Sermons That Work

Another Way, Easter 3 (B) – April 14, 2024

April 14, 2024

[RCL] Acts 3:12-19; Psalm 4; 1 John 3:1-7; Luke 24:36b-48

“Many are saying, ‘Oh, that we might see better times!’” The Psalmist’s words ring just as true now as they have throughout the centuries since they were written. The news is full of war, climate crisis, political polarization, violence, and suffering. It often feels impossible to see a way forward that will end in global peace. Communities feel torn apart. The future feels bleak.

One of the themes that connects the readings for the day helps to name that darkness and bleakness out there in the world: sin. Sin is a funny word. Many Christians — including priests and theologians — shy away from the language of sin these days. It is understandable why the word often gets swept under the rug. Fire and brimstone preachers have weaponized the language of sin to diminish people’s conceptions of themselves, branding their hearers as depraved sinners, unworthy of love.

There are serious pastoral and theological reasons to abandon that kind of “turn or burn” sermons. And yet, in the move away from regular preaching about sin, a vacuum opens up and our ability to name what is wrong with the world becomes diminished. Confronting sin is always uncomfortable and unsettling, but it is a necessary part of the Christian story. The texts today, when taken together, say something deeply profound about the nature of sin.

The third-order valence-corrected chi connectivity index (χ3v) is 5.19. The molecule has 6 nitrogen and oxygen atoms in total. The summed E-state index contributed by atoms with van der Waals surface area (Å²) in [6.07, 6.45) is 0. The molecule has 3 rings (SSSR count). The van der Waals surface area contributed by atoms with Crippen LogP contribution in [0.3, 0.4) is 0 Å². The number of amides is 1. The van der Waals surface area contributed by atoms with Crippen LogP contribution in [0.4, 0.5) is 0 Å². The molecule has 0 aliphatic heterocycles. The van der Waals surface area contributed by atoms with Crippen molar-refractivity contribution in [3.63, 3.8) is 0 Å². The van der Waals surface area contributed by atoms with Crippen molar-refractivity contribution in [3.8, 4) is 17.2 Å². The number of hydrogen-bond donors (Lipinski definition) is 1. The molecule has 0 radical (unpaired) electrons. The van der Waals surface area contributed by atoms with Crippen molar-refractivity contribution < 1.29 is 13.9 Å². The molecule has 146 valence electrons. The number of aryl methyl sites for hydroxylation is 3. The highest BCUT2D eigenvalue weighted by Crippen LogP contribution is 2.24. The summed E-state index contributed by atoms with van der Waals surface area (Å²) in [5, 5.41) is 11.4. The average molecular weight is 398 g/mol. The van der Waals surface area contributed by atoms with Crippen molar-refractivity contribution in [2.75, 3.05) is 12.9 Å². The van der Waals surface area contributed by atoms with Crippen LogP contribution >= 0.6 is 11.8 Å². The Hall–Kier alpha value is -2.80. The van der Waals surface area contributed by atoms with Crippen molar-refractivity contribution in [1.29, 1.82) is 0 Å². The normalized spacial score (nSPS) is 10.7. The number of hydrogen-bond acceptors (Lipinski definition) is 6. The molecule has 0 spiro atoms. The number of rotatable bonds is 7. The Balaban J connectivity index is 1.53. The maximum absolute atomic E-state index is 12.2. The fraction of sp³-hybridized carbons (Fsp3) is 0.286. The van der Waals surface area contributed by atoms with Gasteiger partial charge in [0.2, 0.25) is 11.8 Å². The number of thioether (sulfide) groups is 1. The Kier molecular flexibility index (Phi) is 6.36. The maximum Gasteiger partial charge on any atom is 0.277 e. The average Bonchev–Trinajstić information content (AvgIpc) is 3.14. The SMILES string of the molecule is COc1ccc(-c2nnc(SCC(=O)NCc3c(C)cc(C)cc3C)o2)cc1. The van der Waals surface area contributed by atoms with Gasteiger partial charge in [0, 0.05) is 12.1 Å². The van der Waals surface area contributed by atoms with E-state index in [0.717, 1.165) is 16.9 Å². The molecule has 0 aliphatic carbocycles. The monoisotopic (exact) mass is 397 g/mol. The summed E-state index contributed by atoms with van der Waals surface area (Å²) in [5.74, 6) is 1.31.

The first thing about sin these texts raise Is that It Is corporate. While wrongdoing can be and is done at the individual level, when these passages talk about sin, they talk about something done as a group. When Peter is preaching in Acts, he uses the second person plural to speak of sin: “All of you rejected Jesus; all of you rejected the holy and righteous one.” Here, Peter is speaking of a group failing to do the right thing. Peter does not single out any individual from the mob that called for the crucifixion.

One of the most beautiful things about humans is that we like to group and cluster together. It’s a survival mechanism that, at its best, allows for communal enterprises and mutual flourishing of all people. And yet, at its worst, this tendency to group and cluster has led humans to form mobs that destabilize communities, harm the most vulnerable, and hijack rational decision-making processes. 1 John teaches that “sin is lawlessness.” The Greek text reflects an ambiguity in whether or not this law-breaking is intentional or done in ignorance. Nevertheless, sin is when humans turn from the way of justice to the way of mob rule.

How many of the problems in the world or in our communities arise because of mob-like behavior? The harm of bullying, and now cyber-bullying, can be traumatizing and tragic when the mob singles out its prey. Dehumanization of the other or of the scapegoat happens when one turns over one’s moral compass to the mob. That kind of dehumanization has led to all kind of horrors across the globe throughout history. The history of the United States is marred by the formation of lynch mobs preying upon vulnerable people — Chinese immigrants, Black Americans, Catholics, LGBT people, and Native Americans. Around the world, different forms of genocide are perpetrated against those in the out-group. Every war and conflict relies on the individual surrendering their morality to a violent mob.

But, like the Psalmist, we cling to the hope that there are better times in the future. A second lesson about sin is that redemption is also corporate. Peter tells the crowd gathered there that sin is not the final word in their story. He preaches, “And now, friends, I know that you acted in ignorance, as did also your rulers…Repent, therefore, and turn to God so that your sins may be wiped out.” Here he similarly uses the second person plural form of ‘you’.